Target audience, and writing for Rina.

Rina, my BFF.

My very best friend in the world is Rina.

I met her my first year in Berkeley, in my first art class.  We struck up a conversation about Disney’s Fantasia re-release, I wound up going to her house to watch it, her mother fed me lasagna and I basically lived as her unofficial roomie, like a stray cat, for four years.  Then an additional four, after graduating and spending several years in the wastelands of L.A.

Rina was the one who loaned me the first single title romance I ever read, The Lion’s Lady by Julie Garwood.  She then inadvertently gave me a career path and an addiction to genre fiction that she continually feeds, like a dealer.  (I say this without malice, since she introduced me to Jim Butcher’s Dresden Files, and I am now returning the favor by hooking her on my favorite series.)

Rina is my ideal reader.

She has a twisted sense of humor and an eclectic taste in stories. If readers were types of animals, she’d be like those deer that nibble a bit of everything yet still manage to decimate gardens.

More importantly, she likes my work, she likes me, and best of all, she gets me.  As in, she gets what I’m writing about.

We have inside jokes.  We have outside jokes.  One of these jokes is that we share a brain.  (When one of us did something dumb, we’d call the other and ask, “okay, do you have the brain today?”)

Rina is my “target audience.”

I was once told by a marketing professional that it’s a mistake to assume your readers are just like you.  I get that.  It’s what’s known as The Usual Error — we project what we like and dislike, how we think, onto other people.

That said, it’s taken me over ten years to realize that just because my readers aren’t just like me, doesn’t mean that I need to “target” the largest “likely demographic” and work toward attracting and convincing “potential readers.”

I just need to find my Rina’s, essentially.

How to find a Rina.

I didn’t go to Berkeley saying, “Today, I am going to find a best friend.  I am going to look at most likely candidates.  I am going to wear my most friend-attracting clothing.  I am going to have a dedicated plan, and I am going to work it religiously.”  Hell, I was eighteen years old, and I was lucky to roll out of bed on time for class.  I didn’t exactly have my shit together.  Even if I did — seriously, who does that?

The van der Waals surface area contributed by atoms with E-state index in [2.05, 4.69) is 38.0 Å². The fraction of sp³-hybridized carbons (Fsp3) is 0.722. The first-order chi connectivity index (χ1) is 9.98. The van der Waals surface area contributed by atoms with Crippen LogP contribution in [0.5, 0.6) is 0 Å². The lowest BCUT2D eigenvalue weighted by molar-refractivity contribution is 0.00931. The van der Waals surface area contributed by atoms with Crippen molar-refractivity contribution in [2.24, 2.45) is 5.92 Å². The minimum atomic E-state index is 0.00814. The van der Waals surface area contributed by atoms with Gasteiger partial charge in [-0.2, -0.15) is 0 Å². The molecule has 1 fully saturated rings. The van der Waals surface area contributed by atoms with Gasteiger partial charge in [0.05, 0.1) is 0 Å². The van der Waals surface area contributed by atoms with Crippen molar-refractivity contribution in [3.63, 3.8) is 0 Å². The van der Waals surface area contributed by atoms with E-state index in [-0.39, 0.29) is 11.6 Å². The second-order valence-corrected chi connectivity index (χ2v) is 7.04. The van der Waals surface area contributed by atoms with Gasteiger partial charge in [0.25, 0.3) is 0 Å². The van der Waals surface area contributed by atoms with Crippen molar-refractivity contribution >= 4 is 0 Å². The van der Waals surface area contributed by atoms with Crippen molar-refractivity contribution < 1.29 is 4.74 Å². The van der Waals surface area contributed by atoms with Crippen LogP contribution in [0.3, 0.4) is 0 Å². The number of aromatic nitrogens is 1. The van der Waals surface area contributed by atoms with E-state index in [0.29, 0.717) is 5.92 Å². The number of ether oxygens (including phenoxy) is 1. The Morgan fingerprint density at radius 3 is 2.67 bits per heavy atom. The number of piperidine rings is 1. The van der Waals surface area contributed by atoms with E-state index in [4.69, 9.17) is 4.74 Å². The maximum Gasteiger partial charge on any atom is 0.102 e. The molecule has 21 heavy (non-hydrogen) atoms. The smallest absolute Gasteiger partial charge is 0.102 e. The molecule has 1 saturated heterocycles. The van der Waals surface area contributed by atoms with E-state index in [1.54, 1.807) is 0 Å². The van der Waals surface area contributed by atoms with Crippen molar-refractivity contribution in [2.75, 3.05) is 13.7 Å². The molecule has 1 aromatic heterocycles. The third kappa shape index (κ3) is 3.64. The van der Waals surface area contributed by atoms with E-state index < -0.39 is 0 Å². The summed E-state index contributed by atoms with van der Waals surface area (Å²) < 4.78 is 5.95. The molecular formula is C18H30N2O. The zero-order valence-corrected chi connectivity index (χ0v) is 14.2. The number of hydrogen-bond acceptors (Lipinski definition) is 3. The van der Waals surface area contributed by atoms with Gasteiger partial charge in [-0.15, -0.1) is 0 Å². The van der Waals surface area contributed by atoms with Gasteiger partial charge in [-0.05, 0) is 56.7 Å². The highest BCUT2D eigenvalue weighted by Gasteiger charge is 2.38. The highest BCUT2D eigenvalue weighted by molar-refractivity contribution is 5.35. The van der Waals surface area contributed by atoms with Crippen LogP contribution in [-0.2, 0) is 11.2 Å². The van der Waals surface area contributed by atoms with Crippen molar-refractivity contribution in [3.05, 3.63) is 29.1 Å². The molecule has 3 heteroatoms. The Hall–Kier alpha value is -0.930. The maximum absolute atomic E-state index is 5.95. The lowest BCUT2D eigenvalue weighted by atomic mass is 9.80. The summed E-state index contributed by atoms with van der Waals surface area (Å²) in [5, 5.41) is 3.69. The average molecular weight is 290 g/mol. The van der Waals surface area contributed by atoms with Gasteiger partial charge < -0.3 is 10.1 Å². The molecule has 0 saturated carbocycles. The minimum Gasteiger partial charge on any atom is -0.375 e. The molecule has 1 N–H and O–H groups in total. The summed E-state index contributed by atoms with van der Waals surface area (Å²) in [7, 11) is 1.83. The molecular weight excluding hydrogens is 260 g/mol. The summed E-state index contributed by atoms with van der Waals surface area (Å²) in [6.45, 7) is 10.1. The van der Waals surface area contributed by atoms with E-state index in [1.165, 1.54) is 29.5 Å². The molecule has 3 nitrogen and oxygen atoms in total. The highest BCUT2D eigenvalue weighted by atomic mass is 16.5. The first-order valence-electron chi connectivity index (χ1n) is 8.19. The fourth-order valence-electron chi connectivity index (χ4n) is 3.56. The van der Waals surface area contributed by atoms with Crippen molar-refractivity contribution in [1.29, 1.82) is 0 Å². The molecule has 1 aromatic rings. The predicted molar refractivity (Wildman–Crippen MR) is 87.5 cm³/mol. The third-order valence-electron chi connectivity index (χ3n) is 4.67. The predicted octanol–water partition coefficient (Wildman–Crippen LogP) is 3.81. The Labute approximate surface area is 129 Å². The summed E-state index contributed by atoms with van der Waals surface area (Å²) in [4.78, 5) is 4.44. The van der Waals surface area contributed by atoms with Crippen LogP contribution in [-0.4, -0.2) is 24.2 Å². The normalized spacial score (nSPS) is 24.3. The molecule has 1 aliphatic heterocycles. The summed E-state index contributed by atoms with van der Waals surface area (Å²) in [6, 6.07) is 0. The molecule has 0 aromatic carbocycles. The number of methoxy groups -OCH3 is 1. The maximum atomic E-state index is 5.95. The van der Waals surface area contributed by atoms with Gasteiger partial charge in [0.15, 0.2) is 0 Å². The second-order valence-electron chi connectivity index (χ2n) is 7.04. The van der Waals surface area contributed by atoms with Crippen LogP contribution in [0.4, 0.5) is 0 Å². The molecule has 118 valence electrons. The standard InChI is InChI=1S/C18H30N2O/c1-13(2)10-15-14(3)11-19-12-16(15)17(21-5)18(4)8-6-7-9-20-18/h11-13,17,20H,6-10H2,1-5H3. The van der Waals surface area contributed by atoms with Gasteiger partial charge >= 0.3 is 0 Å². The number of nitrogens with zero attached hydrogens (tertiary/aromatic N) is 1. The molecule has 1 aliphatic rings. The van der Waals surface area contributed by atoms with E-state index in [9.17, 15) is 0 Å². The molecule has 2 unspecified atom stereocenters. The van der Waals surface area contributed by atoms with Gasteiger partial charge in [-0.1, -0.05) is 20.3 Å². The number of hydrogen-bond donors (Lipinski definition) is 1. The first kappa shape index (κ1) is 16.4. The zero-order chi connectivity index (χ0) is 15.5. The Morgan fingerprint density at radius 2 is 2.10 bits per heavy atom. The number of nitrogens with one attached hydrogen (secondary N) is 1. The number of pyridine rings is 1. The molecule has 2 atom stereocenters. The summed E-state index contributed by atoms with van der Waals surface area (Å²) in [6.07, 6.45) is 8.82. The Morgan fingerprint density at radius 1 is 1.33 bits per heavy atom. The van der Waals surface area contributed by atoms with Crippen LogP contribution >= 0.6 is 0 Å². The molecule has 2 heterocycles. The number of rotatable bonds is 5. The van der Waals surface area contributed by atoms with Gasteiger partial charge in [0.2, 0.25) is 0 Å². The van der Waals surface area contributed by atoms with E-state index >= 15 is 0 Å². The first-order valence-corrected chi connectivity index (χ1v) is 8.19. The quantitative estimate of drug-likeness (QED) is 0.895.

I found Rina by being where I wanted to be — a practice of art class.  As an art major, which was a scary and exciting thing.  We both discussed something we loved:  Disney, and animation.  (Something the other art majors did not seem to be into, strangely enough.)  From that discussion, we segued to reading, another shared passion.  And over the years, that’s just solidified.

How does that translate to promotion?

In my opinion:  the best way to promote is to simply be yourself.  In public.

I love reading.  I’m finding places that not only discuss reading, but discuss reading stuff that I like.  In short, even if I weren’t a writer, I’d “hang out” there anyway.

I’m commenting on things that I find interesting, and leaving stuff I don’t find interesting alone.

I’m seeing what other people are saying.  Finding friends.  They may not buy my books — but they may know people who would love them. I don’t know, that’s not my business.

Process, not project.

You can’t control people.  You could do all the “right steps” and still have no financial gain to show for it.  The trick, I think, is to realize it — to surrender the illusion of control, and simply connect with readers who like what you like because it’s frickin’ awesome to connect with other readers who like what you like.

It’s a sort of magic, but I think the readers will follow.

Be yourself out loud.

Connect where you can.

And let your right readers — people you’d hang out with, people you like — find you.

Testing this theory.

I realize that, even for me, this concept is amazingly woo-woo.